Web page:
I have an exercise series on my website to help people with autoimmune disease find forms of fitness that work well for your body. That can be challenging! Today, I’m featuring Low Pressure Fitness. It’s designed to help you gain strength and mobility while relaxing your nervous system at the same time — three things we could all use! It can also improve both gut and pelvic health. In this article, Dr. Jenna Cornell describes the foundational principles of Low Pressure Fitness, the many benefits, and shares three sample exercises that you can try today!
With autoimmune disease, the right exercise has the potential to improve our health, but the wrong exercise can cause an autoimmune flare. How do we find joy in movement again?
There are many science-backed benefits into the positive power of dance for autoimmune disease: improved mobility, reduced pain, reduced anxiety and depression, improved body image, and better quality of life. That said, if you’re living with chronic illness and chronic pain, dance poses challenges. If your body has changed with autoimmune disease, can you still dance? On hard days, can dancing make your day better? The eight people featured in this article answer a resounding yes to both of those questions. They each share what dancing means to them, and how they adapt dance around their autoimmune symptoms. They also share videos showing their joy in dancing.
When it comes to MS, muscle weakness isn’t the cause of weak muscles or difficulty walking. The cause is weakness in the neural pathways from demyelination. The MSing Link is an online exercise program created by Dr. Gretchen Hawley, a Doctor of Physical Therapy and MS Certified Specialist. Every exercise in her program is designed to strengthen your muscles AND your neural pathways at the same time. In this article, Dr. Gretchen shares three sample exercises that you can try today!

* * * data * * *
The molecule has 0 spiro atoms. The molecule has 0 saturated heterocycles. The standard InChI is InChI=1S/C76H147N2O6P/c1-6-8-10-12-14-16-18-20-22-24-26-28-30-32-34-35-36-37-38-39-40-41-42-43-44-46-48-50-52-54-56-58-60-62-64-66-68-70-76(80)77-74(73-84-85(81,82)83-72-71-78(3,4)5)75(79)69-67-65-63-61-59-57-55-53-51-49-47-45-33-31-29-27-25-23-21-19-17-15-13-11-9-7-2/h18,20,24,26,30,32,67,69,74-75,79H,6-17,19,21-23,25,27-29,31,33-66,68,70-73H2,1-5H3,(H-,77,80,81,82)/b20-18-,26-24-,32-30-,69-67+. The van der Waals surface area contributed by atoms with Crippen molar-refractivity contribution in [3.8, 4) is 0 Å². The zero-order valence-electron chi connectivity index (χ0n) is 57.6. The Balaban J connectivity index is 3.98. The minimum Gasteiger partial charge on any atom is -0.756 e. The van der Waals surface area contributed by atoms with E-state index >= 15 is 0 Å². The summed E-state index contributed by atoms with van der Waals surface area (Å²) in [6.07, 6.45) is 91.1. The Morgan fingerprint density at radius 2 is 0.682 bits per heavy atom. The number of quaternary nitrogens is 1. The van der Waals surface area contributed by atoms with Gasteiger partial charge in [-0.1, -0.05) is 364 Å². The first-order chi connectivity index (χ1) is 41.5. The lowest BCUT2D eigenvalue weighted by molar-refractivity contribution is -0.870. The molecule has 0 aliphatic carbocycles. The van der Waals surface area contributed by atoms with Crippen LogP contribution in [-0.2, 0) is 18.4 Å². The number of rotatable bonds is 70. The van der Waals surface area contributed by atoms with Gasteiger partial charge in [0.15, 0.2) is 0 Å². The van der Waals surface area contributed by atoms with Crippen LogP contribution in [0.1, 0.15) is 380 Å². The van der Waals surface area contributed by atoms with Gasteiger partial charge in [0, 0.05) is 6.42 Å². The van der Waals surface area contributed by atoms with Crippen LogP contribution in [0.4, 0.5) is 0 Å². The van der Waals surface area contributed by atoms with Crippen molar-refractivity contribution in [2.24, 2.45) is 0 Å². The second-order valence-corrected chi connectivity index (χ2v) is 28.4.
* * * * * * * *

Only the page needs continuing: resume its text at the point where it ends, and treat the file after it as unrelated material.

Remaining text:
Dr. Emily Kiberd is a chiropractor with Hashimoto’s who created a strength training program for her fellow Hashi warriors. Joint pain, extreme fatigue, and weight gain are common symptoms, which can make exercise challenging. Many people choose gentle forms of exercise that don’t strain the body further, but this can lead to a loss of muscle mass. Muscle is the body’s metabolic engine. The more muscle you have, the more calories you burn at rest. Muscle is also the largest endocrine organ in the body, so contracting muscle tissue has been shown to help with the turnover of thyroid hormones. This is why Dr. Kiberd created Thyroid Strong, a special exercise program designed to help women with Hashimoto’s safely regain strength, boost their energy, and alleviate pain at the same time.
DNS stands for Dynamic Neuromuscular Stabilization. It’s a fascinating form of exercise that uses positions and movements associated with infant development to help people heal from a variety of physical issues. With autoimmune disease, it can be hard to find forms of exercise that support our body’s changing needs. DNS can be modified for everyone. This article is written by Maggie Rintala, a fellow autoimmune warrior and certified personal trainer who specializes in DNS. She demonstrates three sample exercises, along with resources for learning more.